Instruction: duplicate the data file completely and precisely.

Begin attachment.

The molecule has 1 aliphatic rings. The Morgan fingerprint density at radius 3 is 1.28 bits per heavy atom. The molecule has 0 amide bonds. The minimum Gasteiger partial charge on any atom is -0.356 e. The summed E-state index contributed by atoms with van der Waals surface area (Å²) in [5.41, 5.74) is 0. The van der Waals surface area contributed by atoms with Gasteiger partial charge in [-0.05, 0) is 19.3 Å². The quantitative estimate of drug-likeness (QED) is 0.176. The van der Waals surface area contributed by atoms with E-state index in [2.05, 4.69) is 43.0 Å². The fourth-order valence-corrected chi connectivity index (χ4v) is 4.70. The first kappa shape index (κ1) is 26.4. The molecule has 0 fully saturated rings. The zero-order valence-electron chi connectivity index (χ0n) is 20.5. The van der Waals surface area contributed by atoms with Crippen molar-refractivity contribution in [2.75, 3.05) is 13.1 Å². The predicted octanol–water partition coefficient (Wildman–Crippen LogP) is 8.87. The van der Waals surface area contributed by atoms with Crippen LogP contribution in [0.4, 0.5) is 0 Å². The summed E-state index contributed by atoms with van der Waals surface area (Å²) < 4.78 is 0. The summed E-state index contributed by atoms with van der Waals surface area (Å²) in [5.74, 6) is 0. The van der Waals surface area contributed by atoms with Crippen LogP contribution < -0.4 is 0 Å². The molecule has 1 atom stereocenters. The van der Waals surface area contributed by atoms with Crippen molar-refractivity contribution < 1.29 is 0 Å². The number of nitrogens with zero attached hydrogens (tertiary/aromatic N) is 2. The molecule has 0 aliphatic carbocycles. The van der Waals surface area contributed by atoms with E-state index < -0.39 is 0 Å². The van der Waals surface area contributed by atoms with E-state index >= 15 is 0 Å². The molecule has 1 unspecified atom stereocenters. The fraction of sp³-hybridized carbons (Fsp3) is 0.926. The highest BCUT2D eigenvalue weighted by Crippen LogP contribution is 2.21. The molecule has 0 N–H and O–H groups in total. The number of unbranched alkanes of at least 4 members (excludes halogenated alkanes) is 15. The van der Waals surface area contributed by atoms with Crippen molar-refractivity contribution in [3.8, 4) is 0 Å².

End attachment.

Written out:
The molecule has 1 aliphatic rings. The Morgan fingerprint density at radius 3 is 1.28 bits per heavy atom. The molecule has 0 amide bonds. The minimum Gasteiger partial charge on any atom is -0.356 e. The summed E-state index contributed by atoms with van der Waals surface area (Å²) in [5.41, 5.74) is 0. The van der Waals surface area contributed by atoms with Gasteiger partial charge in [-0.05, 0) is 19.3 Å². The quantitative estimate of drug-likeness (QED) is 0.176. The van der Waals surface area contributed by atoms with E-state index in [2.05, 4.69) is 43.0 Å². The fourth-order valence-corrected chi connectivity index (χ4v) is 4.70. The first kappa shape index (κ1) is 26.4. The molecule has 0 fully saturated rings. The zero-order valence-electron chi connectivity index (χ0n) is 20.5. The van der Waals surface area contributed by atoms with Crippen molar-refractivity contribution in [2.75, 3.05) is 13.1 Å². The predicted octanol–water partition coefficient (Wildman–Crippen LogP) is 8.87. The van der Waals surface area contributed by atoms with Crippen LogP contribution in [0.4, 0.5) is 0 Å². The summed E-state index contributed by atoms with van der Waals surface area (Å²) < 4.78 is 0. The summed E-state index contributed by atoms with van der Waals surface area (Å²) in [5.74, 6) is 0. The van der Waals surface area contributed by atoms with Crippen LogP contribution < -0.4 is 0 Å². The molecule has 1 atom stereocenters. The van der Waals surface area contributed by atoms with Crippen molar-refractivity contribution < 1.29 is 0 Å². The number of nitrogens with zero attached hydrogens (tertiary/aromatic N) is 2. The molecule has 0 aliphatic carbocycles. The van der Waals surface area contributed by atoms with E-state index < -0.39 is 0 Å². The van der Waals surface area contributed by atoms with E-state index >= 15 is 0 Å². The molecule has 1 unspecified atom stereocenters. The fraction of sp³-hybridized carbons (Fsp3) is 0.926. The highest BCUT2D eigenvalue weighted by Crippen LogP contribution is 2.21. The molecule has 0 N–H and O–H groups in total. The number of unbranched alkanes of at least 4 members (excludes halogenated alkanes) is 15. The van der Waals surface area contributed by atoms with Crippen molar-refractivity contribution in [3.8, 4) is 0 Å².